The first TV ad by the No on 6 campaign pushes the “maybe it’s bad for the kids” theme that has worked well for marriage opponents in earlier campaigns. No matter that it’s based on an absurd non sequitur, since Maryland is not somehow voting on whether or not gays should have or raise kids (they’re doing that already), but on whether gay households with or without kids should be able to form legally recognized commitments, advancing the security and stability of those families.
At any rate, Annie Linskey at the Baltimore Sun has an excellent article examining the basis of the claims. The anti-6 Maryland Marriage Alliance cites two main sources. One is research from the Institute of American Values (whose founder David Blankenhorn has lately changed his mind on the topic of gay marriage, and now accepts it) which concludes that children do better in intact heterosexual families than in divorced or single-parent households. IAV’s Elizabeth Marquardt says the study did not attempt to consider outcomes in two-parent gay households. The other is the very new and exceedingly controversial Mark Regnerus study which assembled data almost exclusively from broken heterosexual and single-parent families in which a parent was reported to have had a same-sex relationship, however fleeting, and found that the children did not do as well as those in stable heterosexual couples.
The methodology and findings of the Regnerus study have been extensively criticized from many quarters; my own contribution to this literature appeared in the Huffington Post. And John Corvino, in his series of videos on same-sex marriage, has a segment that examines the Regnerus results:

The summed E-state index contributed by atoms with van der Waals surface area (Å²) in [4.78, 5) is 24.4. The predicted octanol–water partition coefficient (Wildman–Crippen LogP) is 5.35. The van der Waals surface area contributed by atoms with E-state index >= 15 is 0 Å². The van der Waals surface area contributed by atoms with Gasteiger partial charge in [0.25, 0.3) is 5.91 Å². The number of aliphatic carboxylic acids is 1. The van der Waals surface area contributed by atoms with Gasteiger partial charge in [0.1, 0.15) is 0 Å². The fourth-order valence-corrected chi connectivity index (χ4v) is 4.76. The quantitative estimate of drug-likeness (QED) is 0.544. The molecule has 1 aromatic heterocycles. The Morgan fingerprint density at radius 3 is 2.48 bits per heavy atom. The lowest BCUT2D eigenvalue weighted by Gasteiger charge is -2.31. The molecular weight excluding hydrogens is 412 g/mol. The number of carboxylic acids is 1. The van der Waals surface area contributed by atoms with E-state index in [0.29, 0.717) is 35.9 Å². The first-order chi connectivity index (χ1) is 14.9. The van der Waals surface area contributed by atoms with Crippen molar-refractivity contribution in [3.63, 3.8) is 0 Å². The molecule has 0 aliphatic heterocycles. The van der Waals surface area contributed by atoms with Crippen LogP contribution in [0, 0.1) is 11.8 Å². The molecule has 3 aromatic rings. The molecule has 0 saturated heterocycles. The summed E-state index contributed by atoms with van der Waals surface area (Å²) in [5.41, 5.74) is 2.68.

“We shouldn’t be surprised if these children look like children from divorced families and single-parent families, because the vast majority of them were children from divorced families and single-parent families. That tells us nothing at all about children from planned same-sex families, and it tells us nothing at all about who should be allowed to marry.”
What are the consequences for actual children in gay families of forbidding legal recognition of their parents’ marriages? The Washington Post provided examples the other day from a Maryland family (“Dabney was a legal stranger, her name not on the children’s birth certificates.”) Law professor/blogger Eugene Volokh adds an example from Louisiana. And Timothy Kincaid of Box Turtle Bulletin challenges those who sloganize about a “right of every child to a mother and a father” to identify by name the particular children they would prefer never to have been born, or to have been consigned to state or foster care. Do they mean to include Zach Wahls?
Update: Just in, a new UCLA study finds that kids from troubled backgrounds do equally well whether placed with gay or straight foster parents. This is the kind of study structure — attempting to hold constant insofar as possible the variables other than sexual orientation — that is most likely to shed light on whether differences exist.